Endoscopy 2020; 52(02): E49-E50
DOI: 10.1055/a-0991-7804
E-Videos
© Georg Thieme Verlag KG Stuttgart · New York

Colonic Dieulafoy lesion successfully treated by endoclips: a rare cause of lower gastrointestinal bleeding

Takaaki Kishino
Department of Gastroenterology and Hepatology, Center for Digestive and Liver Diseases, Nara City Hospital, Nara, Japan
,
Saiyu Tanaka
Department of Gastroenterology and Hepatology, Center for Digestive and Liver Diseases, Nara City Hospital, Nara, Japan
› Author Affiliations
Further Information

Corresponding author

Takaaki Kishino, MD
Department of Gastroenterology and Hepatology
Center for Digestive and Liver Disease
Nara City Hospital
1-50-1 Higashikideracho
Nara 6308305
Japan   
Fax: +81-74-2222478   

Publication History

Publication Date:
09 September 2019 (online)

 

Dieulafoy lesions account for 1 % – 2 % of cases of acute gastrointestinal bleeding. Approximately 71 % of Dieulafoy lesions are detected in the stomach, whereas only 2 % are in the colon [1] [2]. We encountered a patient with a colonic Dieulafoy lesion that was successfully treated by endoclips.

An 83-year-old man with cirrhosis related to hepatitis C virus presented to our hospital with a 4-day history of hematochezia. At admission, his hemoglobin level was 4.9 g/dL. Contrast-enhanced computed tomography revealed the presence of extravasation in the ascending colon ([Fig. 1]).

Zoom Image
Fig. 1 Contrast-enhanced computed tomography revealed the presence of extravasation in the ascending colon (yellow arrow).

Transcatheter arterial embolization (TAE) was performed instead of colonoscopy because the patient’s vital signs were unstable. Although hemostasis by TAE was successful ([Fig. 2]), he developed hematochezia 4 days after TAE. After bowel preparation with polyethylene glycol, urgent colonoscopy was performed. The presence of fresh blood and clotting was observed throughout the colon, and active bleeding was detected in the ascending colon ([Fig. 3]). No mucosal abnormality surrounding the lesion was noted ([Fig. 4]). The lesion was diagnosed as a Dieulafoy lesion and bleeding was stopped by endoclips ([Fig. 5], [Video 1]). Bleeding did not recur after the treatment.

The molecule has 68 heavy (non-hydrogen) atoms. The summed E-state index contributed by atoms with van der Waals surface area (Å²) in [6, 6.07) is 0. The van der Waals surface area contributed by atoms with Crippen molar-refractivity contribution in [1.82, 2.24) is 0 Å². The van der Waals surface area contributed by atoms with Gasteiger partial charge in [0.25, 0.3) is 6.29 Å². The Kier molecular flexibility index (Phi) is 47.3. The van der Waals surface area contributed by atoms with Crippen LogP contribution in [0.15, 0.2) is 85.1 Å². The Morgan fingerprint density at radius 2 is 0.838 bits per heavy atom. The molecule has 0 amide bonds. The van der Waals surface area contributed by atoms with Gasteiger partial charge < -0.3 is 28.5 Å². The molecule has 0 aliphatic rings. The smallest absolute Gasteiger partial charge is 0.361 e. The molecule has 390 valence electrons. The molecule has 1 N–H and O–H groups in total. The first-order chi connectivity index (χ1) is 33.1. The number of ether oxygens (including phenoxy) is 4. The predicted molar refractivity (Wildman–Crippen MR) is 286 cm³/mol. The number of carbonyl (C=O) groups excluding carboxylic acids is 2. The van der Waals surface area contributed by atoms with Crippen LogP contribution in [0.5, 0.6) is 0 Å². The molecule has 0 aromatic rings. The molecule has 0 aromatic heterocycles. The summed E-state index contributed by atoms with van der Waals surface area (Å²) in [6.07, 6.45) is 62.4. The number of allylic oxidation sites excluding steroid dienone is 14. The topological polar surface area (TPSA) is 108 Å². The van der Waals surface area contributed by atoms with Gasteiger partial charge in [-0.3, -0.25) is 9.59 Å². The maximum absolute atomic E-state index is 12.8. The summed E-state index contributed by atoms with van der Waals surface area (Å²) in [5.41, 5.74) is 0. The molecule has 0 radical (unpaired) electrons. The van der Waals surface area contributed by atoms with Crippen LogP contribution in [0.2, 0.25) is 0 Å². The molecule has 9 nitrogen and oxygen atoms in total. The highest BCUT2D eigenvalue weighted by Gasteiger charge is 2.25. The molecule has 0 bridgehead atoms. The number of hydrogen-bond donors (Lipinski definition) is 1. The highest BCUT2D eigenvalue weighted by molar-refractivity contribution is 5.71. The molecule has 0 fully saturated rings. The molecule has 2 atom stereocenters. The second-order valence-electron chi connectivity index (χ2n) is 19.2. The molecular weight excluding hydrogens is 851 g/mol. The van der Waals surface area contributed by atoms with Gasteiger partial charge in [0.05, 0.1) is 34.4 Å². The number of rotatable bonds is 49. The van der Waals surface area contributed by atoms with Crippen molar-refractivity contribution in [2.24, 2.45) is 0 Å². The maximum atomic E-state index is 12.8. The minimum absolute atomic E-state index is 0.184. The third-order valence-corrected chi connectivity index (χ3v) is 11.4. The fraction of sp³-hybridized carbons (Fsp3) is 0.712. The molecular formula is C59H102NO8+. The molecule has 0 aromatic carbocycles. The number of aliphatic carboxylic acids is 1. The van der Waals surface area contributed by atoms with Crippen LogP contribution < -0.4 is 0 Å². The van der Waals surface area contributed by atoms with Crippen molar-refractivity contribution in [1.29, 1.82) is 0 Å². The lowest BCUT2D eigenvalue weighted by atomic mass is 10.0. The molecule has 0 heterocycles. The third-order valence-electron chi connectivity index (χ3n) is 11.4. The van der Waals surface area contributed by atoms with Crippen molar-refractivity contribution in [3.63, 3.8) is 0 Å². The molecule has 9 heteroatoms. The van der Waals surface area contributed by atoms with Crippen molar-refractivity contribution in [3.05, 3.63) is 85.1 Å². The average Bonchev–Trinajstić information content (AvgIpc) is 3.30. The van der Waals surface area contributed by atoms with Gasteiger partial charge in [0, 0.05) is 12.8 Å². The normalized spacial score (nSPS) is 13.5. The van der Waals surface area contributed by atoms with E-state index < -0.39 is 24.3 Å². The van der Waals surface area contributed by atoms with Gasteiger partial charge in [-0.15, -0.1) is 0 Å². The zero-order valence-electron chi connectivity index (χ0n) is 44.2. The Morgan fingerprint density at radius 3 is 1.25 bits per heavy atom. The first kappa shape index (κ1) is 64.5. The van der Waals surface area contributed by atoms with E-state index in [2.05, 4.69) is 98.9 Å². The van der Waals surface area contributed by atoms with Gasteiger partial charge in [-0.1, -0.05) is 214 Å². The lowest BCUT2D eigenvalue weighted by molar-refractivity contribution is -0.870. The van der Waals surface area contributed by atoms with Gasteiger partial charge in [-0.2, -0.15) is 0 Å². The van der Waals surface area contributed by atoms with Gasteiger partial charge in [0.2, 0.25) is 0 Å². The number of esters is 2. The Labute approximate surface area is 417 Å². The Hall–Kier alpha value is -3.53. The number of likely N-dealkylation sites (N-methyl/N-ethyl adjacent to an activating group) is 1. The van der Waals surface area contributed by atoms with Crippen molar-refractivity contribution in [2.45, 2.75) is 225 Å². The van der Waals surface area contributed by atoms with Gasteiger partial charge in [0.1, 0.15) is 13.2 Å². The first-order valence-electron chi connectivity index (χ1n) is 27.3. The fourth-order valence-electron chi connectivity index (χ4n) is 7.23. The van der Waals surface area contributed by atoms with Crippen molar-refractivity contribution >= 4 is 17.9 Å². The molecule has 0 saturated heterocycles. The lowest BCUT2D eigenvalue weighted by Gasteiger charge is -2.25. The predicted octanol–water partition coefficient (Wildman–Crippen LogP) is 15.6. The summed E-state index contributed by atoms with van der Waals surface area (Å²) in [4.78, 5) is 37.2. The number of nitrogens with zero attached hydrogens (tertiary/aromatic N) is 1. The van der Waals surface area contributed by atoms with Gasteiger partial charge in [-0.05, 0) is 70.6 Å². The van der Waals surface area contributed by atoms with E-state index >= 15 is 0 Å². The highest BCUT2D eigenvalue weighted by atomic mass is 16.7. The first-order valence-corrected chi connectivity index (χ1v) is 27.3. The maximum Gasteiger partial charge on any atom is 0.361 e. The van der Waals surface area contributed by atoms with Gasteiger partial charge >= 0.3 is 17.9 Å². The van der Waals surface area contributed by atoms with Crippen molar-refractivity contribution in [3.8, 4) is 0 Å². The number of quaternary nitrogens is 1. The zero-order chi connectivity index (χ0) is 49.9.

Zoom Image
Fig. 2 Abdominal angiography revealed the presence of extravasation in the ascending colon (yellow arrow). Transcatheter arterial embolization (TAE) was performed for bleeding. Bleeding was successfully stopped by TAE.
Zoom Image
Fig. 3 Colonoscopy showed active bleeding in the ascending colon.
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Fig. 4 The bleeding point had no mucosal abnormality surrounding the lesion (yellow arrow). The lesion was diagnosed as a Dieulafoy lesion.
Zoom Image
Fig. 5 Bleeding was successfully stopped by endoclips.

Video 1 Water immersion observation of bleeding from the colonic Dieulafoy lesion, which was successfully treated by endoclips.


Quality:

Although colonic Dieulafoy lesions are rare, they need to be included in the differential diagnosis of hematochezia. Repeated endoscopy may be needed to establish a diagnosis because this lesion has almost no mucosal abnormality. Therapeutic endoscopy using endoclips is effective for the treatment of colonic Dieulafoy lesions.

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Competing interests

None


Corresponding author

Takaaki Kishino, MD
Department of Gastroenterology and Hepatology
Center for Digestive and Liver Disease
Nara City Hospital
1-50-1 Higashikideracho
Nara 6308305
Japan   
Fax: +81-74-2222478   


Zoom Image
Fig. 1 Contrast-enhanced computed tomography revealed the presence of extravasation in the ascending colon (yellow arrow).
Zoom Image
Fig. 2 Abdominal angiography revealed the presence of extravasation in the ascending colon (yellow arrow). Transcatheter arterial embolization (TAE) was performed for bleeding. Bleeding was successfully stopped by TAE.
Zoom Image
Fig. 3 Colonoscopy showed active bleeding in the ascending colon.
Zoom Image
Fig. 4 The bleeding point had no mucosal abnormality surrounding the lesion (yellow arrow). The lesion was diagnosed as a Dieulafoy lesion.
Zoom Image
Fig. 5 Bleeding was successfully stopped by endoclips.